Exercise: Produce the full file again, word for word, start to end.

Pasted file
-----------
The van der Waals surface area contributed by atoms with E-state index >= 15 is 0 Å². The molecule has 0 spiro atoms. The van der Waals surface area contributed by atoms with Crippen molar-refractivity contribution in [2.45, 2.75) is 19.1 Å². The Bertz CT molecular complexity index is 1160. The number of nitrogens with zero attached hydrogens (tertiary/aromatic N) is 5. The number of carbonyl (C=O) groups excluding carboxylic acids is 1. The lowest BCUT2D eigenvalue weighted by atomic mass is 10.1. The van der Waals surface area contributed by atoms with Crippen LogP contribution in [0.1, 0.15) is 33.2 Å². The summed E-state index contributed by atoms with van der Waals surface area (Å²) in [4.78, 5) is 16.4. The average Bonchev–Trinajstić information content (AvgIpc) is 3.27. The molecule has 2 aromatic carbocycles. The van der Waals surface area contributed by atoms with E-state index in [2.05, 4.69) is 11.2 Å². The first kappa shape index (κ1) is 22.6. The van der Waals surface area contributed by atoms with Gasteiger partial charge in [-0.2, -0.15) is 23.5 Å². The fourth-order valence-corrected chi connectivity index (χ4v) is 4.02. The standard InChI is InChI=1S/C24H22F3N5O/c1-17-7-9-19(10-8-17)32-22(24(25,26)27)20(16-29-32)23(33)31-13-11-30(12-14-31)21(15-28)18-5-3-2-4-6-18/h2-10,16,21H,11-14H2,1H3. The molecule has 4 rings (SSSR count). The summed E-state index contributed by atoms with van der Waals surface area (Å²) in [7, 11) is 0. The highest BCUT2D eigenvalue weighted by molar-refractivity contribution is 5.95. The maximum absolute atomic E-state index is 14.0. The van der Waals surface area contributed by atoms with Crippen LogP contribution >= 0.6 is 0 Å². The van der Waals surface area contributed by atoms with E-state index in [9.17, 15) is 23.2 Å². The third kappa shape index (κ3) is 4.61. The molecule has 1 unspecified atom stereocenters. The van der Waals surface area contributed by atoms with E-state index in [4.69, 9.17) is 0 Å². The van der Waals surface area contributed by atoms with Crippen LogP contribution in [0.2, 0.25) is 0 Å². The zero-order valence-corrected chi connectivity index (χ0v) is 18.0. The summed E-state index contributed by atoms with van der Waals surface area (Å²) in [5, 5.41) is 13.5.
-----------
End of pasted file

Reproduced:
The van der Waals surface area contributed by atoms with E-state index >= 15 is 0 Å². The molecule has 0 spiro atoms. The van der Waals surface area contributed by atoms with Crippen molar-refractivity contribution in [2.45, 2.75) is 19.1 Å². The Bertz CT molecular complexity index is 1160. The number of nitrogens with zero attached hydrogens (tertiary/aromatic N) is 5. The number of carbonyl (C=O) groups excluding carboxylic acids is 1. The lowest BCUT2D eigenvalue weighted by atomic mass is 10.1. The van der Waals surface area contributed by atoms with Crippen LogP contribution in [0.1, 0.15) is 33.2 Å². The summed E-state index contributed by atoms with van der Waals surface area (Å²) in [4.78, 5) is 16.4. The average Bonchev–Trinajstić information content (AvgIpc) is 3.27. The molecule has 2 aromatic carbocycles. The van der Waals surface area contributed by atoms with E-state index in [2.05, 4.69) is 11.2 Å². The first kappa shape index (κ1) is 22.6. The van der Waals surface area contributed by atoms with Gasteiger partial charge in [-0.2, -0.15) is 23.5 Å². The fourth-order valence-corrected chi connectivity index (χ4v) is 4.02. The standard InChI is InChI=1S/C24H22F3N5O/c1-17-7-9-19(10-8-17)32-22(24(25,26)27)20(16-29-32)23(33)31-13-11-30(12-14-31)21(15-28)18-5-3-2-4-6-18/h2-10,16,21H,11-14H2,1H3. The molecule has 4 rings (SSSR count). The summed E-state index contributed by atoms with van der Waals surface area (Å²) in [7, 11) is 0. The highest BCUT2D eigenvalue weighted by molar-refractivity contribution is 5.95. The maximum absolute atomic E-state index is 14.0. The van der Waals surface area contributed by atoms with Crippen LogP contribution >= 0.6 is 0 Å². The van der Waals surface area contributed by atoms with E-state index in [9.17, 15) is 23.2 Å². The third kappa shape index (κ3) is 4.61. The molecule has 1 unspecified atom stereocenters. The van der Waals surface area contributed by atoms with E-state index in [4.69, 9.17) is 0 Å². The van der Waals surface area contributed by atoms with Crippen LogP contribution in [0.2, 0.25) is 0 Å². The zero-order valence-corrected chi connectivity index (χ0v) is 18.0. The summed E-state index contributed by atoms with van der Waals surface area (Å²) in [5, 5.41) is 13.5.